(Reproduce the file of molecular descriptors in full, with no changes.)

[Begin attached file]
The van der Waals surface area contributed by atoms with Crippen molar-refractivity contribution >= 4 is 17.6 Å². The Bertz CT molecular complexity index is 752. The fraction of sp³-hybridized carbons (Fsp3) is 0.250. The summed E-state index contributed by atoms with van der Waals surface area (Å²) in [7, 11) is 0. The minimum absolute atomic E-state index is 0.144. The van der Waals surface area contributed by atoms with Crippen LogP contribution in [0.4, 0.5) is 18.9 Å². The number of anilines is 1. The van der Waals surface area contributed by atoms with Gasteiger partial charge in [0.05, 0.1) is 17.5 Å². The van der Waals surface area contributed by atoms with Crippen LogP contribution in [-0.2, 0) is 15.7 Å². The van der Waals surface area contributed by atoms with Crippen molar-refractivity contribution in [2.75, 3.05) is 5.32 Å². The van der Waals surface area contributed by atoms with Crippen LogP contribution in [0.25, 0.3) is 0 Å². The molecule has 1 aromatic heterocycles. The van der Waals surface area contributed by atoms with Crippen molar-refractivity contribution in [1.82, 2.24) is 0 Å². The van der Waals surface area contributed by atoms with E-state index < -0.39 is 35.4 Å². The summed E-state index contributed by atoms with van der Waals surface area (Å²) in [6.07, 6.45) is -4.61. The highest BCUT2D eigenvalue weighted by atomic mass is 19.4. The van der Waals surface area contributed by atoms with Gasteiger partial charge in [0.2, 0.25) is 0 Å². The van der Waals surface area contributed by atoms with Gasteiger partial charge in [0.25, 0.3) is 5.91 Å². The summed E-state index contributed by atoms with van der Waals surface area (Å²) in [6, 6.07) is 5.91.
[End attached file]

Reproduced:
The van der Waals surface area contributed by atoms with Crippen molar-refractivity contribution >= 4 is 17.6 Å². The Bertz CT molecular complexity index is 752. The fraction of sp³-hybridized carbons (Fsp3) is 0.250. The summed E-state index contributed by atoms with van der Waals surface area (Å²) in [7, 11) is 0. The minimum absolute atomic E-state index is 0.144. The van der Waals surface area contributed by atoms with Crippen LogP contribution in [0.4, 0.5) is 18.9 Å². The number of anilines is 1. The van der Waals surface area contributed by atoms with Gasteiger partial charge in [0.05, 0.1) is 17.5 Å². The van der Waals surface area contributed by atoms with Crippen LogP contribution in [-0.2, 0) is 15.7 Å². The van der Waals surface area contributed by atoms with Crippen molar-refractivity contribution in [2.75, 3.05) is 5.32 Å². The van der Waals surface area contributed by atoms with Crippen LogP contribution in [0.25, 0.3) is 0 Å². The molecule has 1 aromatic heterocycles. The van der Waals surface area contributed by atoms with Crippen molar-refractivity contribution in [1.82, 2.24) is 0 Å². The van der Waals surface area contributed by atoms with E-state index < -0.39 is 35.4 Å². The summed E-state index contributed by atoms with van der Waals surface area (Å²) in [6.07, 6.45) is -4.61. The highest BCUT2D eigenvalue weighted by atomic mass is 19.4. The van der Waals surface area contributed by atoms with Gasteiger partial charge in [0.2, 0.25) is 0 Å². The van der Waals surface area contributed by atoms with Gasteiger partial charge in [0.25, 0.3) is 5.91 Å². The summed E-state index contributed by atoms with van der Waals surface area (Å²) in [6, 6.07) is 5.91.